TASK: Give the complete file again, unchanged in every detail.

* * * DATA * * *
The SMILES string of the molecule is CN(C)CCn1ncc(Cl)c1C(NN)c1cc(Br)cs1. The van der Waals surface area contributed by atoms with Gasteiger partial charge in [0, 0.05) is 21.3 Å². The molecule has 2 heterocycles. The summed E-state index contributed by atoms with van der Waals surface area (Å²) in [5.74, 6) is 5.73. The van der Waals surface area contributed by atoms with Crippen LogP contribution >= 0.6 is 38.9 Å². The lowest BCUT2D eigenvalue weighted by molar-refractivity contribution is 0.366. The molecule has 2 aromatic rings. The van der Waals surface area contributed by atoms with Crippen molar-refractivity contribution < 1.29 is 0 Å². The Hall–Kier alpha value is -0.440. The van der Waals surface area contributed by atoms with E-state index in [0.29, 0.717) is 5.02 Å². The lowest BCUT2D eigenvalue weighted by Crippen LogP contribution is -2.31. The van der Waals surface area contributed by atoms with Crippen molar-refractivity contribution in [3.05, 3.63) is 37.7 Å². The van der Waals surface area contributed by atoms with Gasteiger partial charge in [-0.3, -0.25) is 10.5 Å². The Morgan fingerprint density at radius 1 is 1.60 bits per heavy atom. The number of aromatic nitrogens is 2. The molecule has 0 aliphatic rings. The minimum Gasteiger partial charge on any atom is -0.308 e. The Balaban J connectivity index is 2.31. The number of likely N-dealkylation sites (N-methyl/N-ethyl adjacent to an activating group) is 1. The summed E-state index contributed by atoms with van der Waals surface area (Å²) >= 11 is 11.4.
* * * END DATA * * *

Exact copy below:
The SMILES string of the molecule is CN(C)CCn1ncc(Cl)c1C(NN)c1cc(Br)cs1. The van der Waals surface area contributed by atoms with Gasteiger partial charge in [0, 0.05) is 21.3 Å². The molecule has 2 heterocycles. The summed E-state index contributed by atoms with van der Waals surface area (Å²) in [5.74, 6) is 5.73. The van der Waals surface area contributed by atoms with Crippen LogP contribution >= 0.6 is 38.9 Å². The lowest BCUT2D eigenvalue weighted by molar-refractivity contribution is 0.366. The molecule has 2 aromatic rings. The van der Waals surface area contributed by atoms with Crippen molar-refractivity contribution < 1.29 is 0 Å². The Hall–Kier alpha value is -0.440. The van der Waals surface area contributed by atoms with E-state index in [0.29, 0.717) is 5.02 Å². The lowest BCUT2D eigenvalue weighted by Crippen LogP contribution is -2.31. The van der Waals surface area contributed by atoms with Crippen molar-refractivity contribution in [3.05, 3.63) is 37.7 Å². The van der Waals surface area contributed by atoms with Gasteiger partial charge in [-0.3, -0.25) is 10.5 Å². The Morgan fingerprint density at radius 1 is 1.60 bits per heavy atom. The number of aromatic nitrogens is 2. The molecule has 0 aliphatic rings. The minimum Gasteiger partial charge on any atom is -0.308 e. The Balaban J connectivity index is 2.31. The number of likely N-dealkylation sites (N-methyl/N-ethyl adjacent to an activating group) is 1. The summed E-state index contributed by atoms with van der Waals surface area (Å²) >= 11 is 11.4.